faun boosted

@cancel @neauoire @dheadshot not nix, though (But nix isn't ready for non-tinkerers, bad documentation/api design. Wont be surprised if fuchsia arrives sooner.)

@parenthetical @neauoire it does constrain collective thought, which afaik, is not the thing the studies are about. Maybe because it's too obvious.

@grey Did you have to be strategic about how and when you moved around to satisfy your health needs, or was it mostly just about knowing to do it, and remembering where something is when you need it.

@grey No, I did not realize what it was. I guess probably a bit like that, but I wouldn't go for any sort of realism. I'm currently thinking randomly scattered platforms in an endless expanse with storm cubes flowing over everything.

There would be a way of winning I think. And maybe a difficulty slope to climb.

@neauoire No, It's still possible. I've always wanted to see a game where the player has complex needs that relate to a complex environment in interesting ways, where surviving requires knowing the region extremely well.

It seems like a core thing that humans do, but no physical world environment fully gets it into gear, and for some reason most games just don't reuse environments enough for it to happen. Even metroidvanias haven't. The closest thing is learning timings in FPS multiplayer maps.

@neauoire I'll never make this because I have Alien: Isolation in VR now.

@neauoire I guess I would've made it so that the monster could only be seen in the first person view

@neauoire :o I don't think I ever showed you (or anyone outside of my first compsci class) but the first game I ever made was just like this.

I made the wide view thing work by making the walls of vertical pipes, then positioning the pipes based on their angle from the view angle.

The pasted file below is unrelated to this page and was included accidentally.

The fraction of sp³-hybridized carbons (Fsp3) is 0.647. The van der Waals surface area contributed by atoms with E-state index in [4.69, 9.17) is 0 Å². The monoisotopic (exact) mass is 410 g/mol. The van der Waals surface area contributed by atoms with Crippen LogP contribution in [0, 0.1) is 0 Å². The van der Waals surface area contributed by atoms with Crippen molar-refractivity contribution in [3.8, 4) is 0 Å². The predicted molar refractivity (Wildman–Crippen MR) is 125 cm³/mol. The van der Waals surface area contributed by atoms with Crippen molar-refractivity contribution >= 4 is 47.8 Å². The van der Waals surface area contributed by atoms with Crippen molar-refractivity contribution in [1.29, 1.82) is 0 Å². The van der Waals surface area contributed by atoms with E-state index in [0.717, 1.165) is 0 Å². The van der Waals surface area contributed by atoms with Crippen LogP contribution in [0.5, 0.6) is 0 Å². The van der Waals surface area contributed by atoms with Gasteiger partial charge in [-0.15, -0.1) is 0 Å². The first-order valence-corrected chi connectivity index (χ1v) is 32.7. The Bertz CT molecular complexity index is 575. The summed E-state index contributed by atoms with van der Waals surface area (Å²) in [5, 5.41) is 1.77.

The player had a wall cutter that they had to charge sometimes, and there were chargers in the maze, and there was going to be a monster but I never put it in.

@tomisme Sure. It's necessary. I guess I think it's going to be less prominent when our client/browser/editors can remember all of the mappings we've seen or interacted with, in that situation they can warn us when there's an impersonation.

And I guess I'm noticing we really want them to. You can't even make a global wiki without stuff like that.

@mycorrhiza Yeah, one of the big insights I've noticed is that this doesn't have to be clunky, if you have a query language and smart servers then they can just always keep those objects together, and send them to you together, and once we're doing that, I think separating pages into lots of little parts probably becomes a good pattern.

@mycorrhiza Oh hey there's a lot I don't know yet. A *lot*. My research has not been thorough at all.

It's understandable to me that a lot of people default to only letting the author make edits, it makes sense in a lot of situations, like, even if people *could* flick a switch to let our immediate friends deface any page they wanted in our view, I think a lot of the time we wouldn't turn it on! (Though I'd definitely want to let them insert comments anywhere)

@jakintosh Ahh yeah, and this is kind of important for supporting non-english languages.

Darn, okay, maybe the names shouldn't be a field in the object, maybe it should be a relation thing.

@mycorrhiza But there was probably a reason for it that I just don't understand yet. :{

It's possible I'll have to break with IPFS to support subjective edit permissions (different people recognize different editors as legitimate), but I'm not sure.

@mycorrhiza From what I can tell IPFS folks have already done many of the things I was planning on doing, and I should probably try to embrace it, but some of it was hideous and incomprehensible, for instance, IIRC they'd standardized an object reference that encodes type information or something, and maybe some other stuff, it felt like they were trying to make the already bloated references of content-addressed object systems as further bloated as they could..

If you're using an older version of an object, then the age, and a bit of the hash, is shown. (Hmm this might get complex, sometimes you'll want to refer to the most recent version of an object, whatever it is. Or the most recent before the next major revision. But for immutable documents we can ignore versioning stuff.)

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